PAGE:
- The Coalition for Access, Affordability, and Success will open college planning tools to high school students in April, the first step in a new college admissions plan.
- The New York Times reports more than 80 of the nation’s most elite schools have signed on, including all of the Ivys as well as top liberal arts colleges and publics — though critics say opening college admissions to 9th graders will add stress, rather than take it away as envisioned.
- The new application is aimed at giving low-income and first-generation students more time to prepare for college admissions and get feedback from college representatives early in the process, as they prepare an electronic portfolio throughout high school.
Coalition members report feeling rushed with the new process, and some high school counselors fear what will happen when their students are told to start thinking about their college application during freshman year. The New York Times reports the Common Application has been making moves to make its product more attractive to schools, though CEO Paul B. Mott said that it's not a direct response to the Coalition’s impending alternative. It has approved more custom questions for colleges to add to their applications, changed its mission statement to focus more on equity and access, and launched new college planning tools to help high schoolers find scholarships.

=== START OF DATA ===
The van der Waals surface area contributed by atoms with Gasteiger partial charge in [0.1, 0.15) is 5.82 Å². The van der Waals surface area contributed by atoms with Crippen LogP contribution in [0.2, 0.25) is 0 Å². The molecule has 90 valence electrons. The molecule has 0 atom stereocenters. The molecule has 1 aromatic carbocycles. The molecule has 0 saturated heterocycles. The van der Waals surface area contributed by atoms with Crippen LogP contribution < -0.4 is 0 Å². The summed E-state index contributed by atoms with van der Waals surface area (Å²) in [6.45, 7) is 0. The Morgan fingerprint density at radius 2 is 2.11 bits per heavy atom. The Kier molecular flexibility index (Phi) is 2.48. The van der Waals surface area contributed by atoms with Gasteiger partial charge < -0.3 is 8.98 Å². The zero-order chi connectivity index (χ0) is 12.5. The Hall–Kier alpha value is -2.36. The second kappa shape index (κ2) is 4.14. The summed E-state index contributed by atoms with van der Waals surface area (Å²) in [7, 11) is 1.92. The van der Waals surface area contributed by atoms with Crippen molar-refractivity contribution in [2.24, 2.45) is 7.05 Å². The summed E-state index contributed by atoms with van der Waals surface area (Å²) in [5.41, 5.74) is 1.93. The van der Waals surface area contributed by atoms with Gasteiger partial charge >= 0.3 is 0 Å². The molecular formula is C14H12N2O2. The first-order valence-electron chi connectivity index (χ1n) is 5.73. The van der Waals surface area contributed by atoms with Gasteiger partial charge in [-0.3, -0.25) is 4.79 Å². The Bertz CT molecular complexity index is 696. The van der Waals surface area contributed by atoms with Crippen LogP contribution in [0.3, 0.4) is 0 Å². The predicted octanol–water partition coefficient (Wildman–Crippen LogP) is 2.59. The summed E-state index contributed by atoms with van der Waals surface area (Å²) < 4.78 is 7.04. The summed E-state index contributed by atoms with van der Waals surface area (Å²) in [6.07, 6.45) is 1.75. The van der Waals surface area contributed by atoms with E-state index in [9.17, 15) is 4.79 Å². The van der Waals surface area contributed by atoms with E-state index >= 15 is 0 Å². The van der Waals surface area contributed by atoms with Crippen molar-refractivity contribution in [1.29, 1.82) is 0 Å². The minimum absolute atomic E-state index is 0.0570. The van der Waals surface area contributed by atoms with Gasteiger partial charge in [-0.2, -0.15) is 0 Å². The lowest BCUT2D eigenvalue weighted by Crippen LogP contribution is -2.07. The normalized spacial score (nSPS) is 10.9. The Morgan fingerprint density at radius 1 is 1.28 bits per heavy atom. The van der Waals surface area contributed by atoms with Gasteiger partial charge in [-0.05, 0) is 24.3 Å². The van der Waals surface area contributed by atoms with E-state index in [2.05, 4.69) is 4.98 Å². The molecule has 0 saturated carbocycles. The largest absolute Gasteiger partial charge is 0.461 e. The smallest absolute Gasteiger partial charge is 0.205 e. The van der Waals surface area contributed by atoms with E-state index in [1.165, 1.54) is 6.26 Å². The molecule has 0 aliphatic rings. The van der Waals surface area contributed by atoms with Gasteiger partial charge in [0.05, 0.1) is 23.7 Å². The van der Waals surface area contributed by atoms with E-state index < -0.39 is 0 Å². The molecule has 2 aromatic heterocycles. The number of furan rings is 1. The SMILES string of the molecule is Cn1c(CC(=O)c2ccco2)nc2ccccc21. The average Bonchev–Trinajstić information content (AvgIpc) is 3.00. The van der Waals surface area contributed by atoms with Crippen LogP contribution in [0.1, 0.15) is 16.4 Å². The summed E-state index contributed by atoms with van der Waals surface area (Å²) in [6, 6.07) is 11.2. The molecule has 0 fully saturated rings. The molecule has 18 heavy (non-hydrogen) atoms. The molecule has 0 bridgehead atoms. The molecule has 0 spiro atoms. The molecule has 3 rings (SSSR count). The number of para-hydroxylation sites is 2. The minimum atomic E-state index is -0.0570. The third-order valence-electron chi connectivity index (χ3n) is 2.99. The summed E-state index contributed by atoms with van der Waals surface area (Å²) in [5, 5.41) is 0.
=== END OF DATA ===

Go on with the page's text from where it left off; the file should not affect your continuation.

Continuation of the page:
Since last month, the launch date of The Coalition’s tools has been delayed. The portfolio system was set to go live in January, but now that date has been pushed to April. Some wanted it to be pushed back a full year, however, so April appears to be a compromise.